(2) Thematic integration. Human history and literature are studied alongside one another to explore thematic questions, such as: What are the virtues of authentic heroes? What is justice, and what makes a human society just? What are the moral obligations human beings owe to each other, to themselves, and to God? What is the proper means to pursue justice? What is courage? When, if ever, is violence justified? What is beauty? Why do we seek to create beauty? What does it mean to be a flourishing human person?

History texts will include a variety of textbooks and authentic history texts, as well as primary source selections as chronologically and thematically appropriate. Literature texts will include selected literary works as curated by our faculty.

  1. English Composition

Our composition program follows the frameworks set forth by the Institute for Excellence in Writing (IEW) and the Lost Tools of Writing (LTW). These programs teach students the classical canons of Invention, Arrangement, and Elocution. Sixth grade students begin with the IEW curriculum. Because the LTW program is systematic and sequential, students who enter LVA in seventh, eighth, and ninth grades will begin with LTW Level 1. In rare cases, an exceptionally gifted student may be permitted to proceed through the composition curriculum at a faster pace. However, in general, even strong writers can benefit from repetition and reinforcement of basic writing skills.

Grammar is taught using a variety of materials and pedagogical approaches, including direct instruction, drills, and proofreading practice. In middle school, attention is also paid to cultivating handwriting that is legible, neat, and precise, as well as beginning typing and mastering the MLA format for written assignments.

Structured courses in English composition end in ninth grade. By this point, students are From tenth through twelfth grades, composition is incorporated into the humanities classes.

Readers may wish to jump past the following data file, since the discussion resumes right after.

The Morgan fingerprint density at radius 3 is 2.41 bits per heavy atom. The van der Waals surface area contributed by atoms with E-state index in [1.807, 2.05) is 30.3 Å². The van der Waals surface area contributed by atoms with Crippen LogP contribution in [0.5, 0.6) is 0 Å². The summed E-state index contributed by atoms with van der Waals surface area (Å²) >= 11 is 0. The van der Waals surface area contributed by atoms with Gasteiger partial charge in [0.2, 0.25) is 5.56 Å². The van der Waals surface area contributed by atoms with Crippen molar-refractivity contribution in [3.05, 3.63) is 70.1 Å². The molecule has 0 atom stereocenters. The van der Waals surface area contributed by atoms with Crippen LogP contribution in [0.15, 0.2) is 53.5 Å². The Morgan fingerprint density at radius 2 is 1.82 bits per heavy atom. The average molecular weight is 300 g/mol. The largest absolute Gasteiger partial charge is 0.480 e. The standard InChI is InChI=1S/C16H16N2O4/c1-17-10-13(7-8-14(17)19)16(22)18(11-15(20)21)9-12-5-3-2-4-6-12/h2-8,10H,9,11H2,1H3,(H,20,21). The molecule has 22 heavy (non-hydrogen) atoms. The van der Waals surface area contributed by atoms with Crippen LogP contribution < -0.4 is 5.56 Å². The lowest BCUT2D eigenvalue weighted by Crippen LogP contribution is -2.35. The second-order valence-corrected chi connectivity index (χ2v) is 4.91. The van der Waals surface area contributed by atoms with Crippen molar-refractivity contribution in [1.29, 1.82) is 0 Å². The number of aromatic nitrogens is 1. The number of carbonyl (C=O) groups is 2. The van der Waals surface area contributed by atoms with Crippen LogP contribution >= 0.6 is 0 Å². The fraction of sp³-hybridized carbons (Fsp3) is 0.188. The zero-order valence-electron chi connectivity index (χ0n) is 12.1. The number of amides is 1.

1. Science

In the classical Catholic understanding, science is the study of nature and how it reveals the order of creation as established by the Divine Creator. As we explore nature in depth, we come to know God in greater truth. We also come to recognize our role in creation and the moral obligations incumbent upon us within the order God has established. We utilize the rigorous Novare science curriculum, which we supplement with hands-on demonstrations and experimentation as well as exploratory nature excursions and field trips to sites of scientific interest in the local area.

  1. Math

In a liberal arts program, math prepares the mind for abstraction, helping to bridge the concrete, physical reality of the material world and the immaterial reality of pure ideas. Such habits of thinking prepare students for the contemplation of eternal truths. The study of mathematics enables students to see and marvel at the lucid order of the universe.

Our math program utilizes the Art of Problem Solving curriculum, an advanced math curriculum that trains students’ minds in logic and quantitative reasoning. Students who are advanced in mathematics upon entering LVA can take a placement test to discern the proper entry point for their study.

  1. Latin